President 2.0

Obama harnessed the grass-roots power of the Web to get elected. How will he use that power now?

Barack Obama is the first major politician who really “gets” the Internet. Obama used it to build an army. And now, that army of digital kids expects to stick around and help him govern.

Crowd-sourced online brainstorming sessions? Web sites where regular folks hash out policy ideas and vote yea or nay online?

A new government computer infrastructure that lets people get a look into the workings of Washington, including where the money flows and how decisions get made?
“This was not just an election—this was a social movement,” says Don Tapscott, author of “Grown Up Digital,” which chronicles the lives of 20-somethings raised on computers and the Web. “I’m convinced,” Tapscott says, “that we’re in the early days of fundamental change in the nature of democracy itself.”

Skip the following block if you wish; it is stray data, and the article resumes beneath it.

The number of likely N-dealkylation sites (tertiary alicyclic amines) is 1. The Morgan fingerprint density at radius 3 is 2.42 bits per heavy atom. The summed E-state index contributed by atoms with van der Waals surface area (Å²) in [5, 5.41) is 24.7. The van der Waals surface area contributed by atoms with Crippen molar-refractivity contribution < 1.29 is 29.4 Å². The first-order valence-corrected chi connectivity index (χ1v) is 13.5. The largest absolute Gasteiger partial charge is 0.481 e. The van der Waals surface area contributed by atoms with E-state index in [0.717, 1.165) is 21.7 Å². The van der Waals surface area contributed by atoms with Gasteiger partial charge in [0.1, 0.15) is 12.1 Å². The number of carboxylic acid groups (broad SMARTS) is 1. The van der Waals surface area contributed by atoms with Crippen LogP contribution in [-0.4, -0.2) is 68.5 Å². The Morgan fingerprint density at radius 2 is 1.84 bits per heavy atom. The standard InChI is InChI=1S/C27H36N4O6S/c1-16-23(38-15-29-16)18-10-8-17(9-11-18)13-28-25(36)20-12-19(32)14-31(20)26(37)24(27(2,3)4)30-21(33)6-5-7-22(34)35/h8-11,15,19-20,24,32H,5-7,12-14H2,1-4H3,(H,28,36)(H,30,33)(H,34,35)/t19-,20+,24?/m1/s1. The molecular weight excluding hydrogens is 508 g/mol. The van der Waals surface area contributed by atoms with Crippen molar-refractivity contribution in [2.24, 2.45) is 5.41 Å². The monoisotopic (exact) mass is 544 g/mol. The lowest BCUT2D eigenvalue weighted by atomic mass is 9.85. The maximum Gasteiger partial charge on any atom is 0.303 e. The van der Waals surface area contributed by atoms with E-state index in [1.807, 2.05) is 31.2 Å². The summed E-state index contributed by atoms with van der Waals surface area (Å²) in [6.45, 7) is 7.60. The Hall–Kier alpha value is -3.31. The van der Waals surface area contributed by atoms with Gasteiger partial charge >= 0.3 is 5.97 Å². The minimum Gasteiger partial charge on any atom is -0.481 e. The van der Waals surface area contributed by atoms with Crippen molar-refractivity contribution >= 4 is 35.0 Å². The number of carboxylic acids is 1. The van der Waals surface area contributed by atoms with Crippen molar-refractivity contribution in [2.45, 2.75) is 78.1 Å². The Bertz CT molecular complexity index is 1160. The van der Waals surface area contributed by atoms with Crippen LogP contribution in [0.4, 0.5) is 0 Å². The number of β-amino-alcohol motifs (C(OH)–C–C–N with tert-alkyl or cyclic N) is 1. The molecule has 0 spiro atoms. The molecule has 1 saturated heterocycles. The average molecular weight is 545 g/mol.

Call it Government 2.0. Instead of a one-way system in which government hands down laws and provides services to citizens, why not use the Internet to let citizens, corporations and civil organizations work together with elected officials to develop solutions?

Obama Pen

President Obama signed all of the inaugural documents with a pen made by A.T. Cross, a company based in Lincoln, R.I.

Lori Geshelin, marketing manager for A.T. Cross, said the company was notified by the Obama-Biden transition team and had just less than a week to deliver the pens.

The specially designed Cross Townsend black lacquer rolling ball pens feature the presidential coat of arms and are engraved with President-elect Obama’s signature on the barrel. He will use them to sign a series of inaugural documents and executive orders for the new administration.

The Cross Townsend Collection, including the black lacquer finish ($135) similar to the ones to be used by Obama, are available at the Lincoln company’s Web site.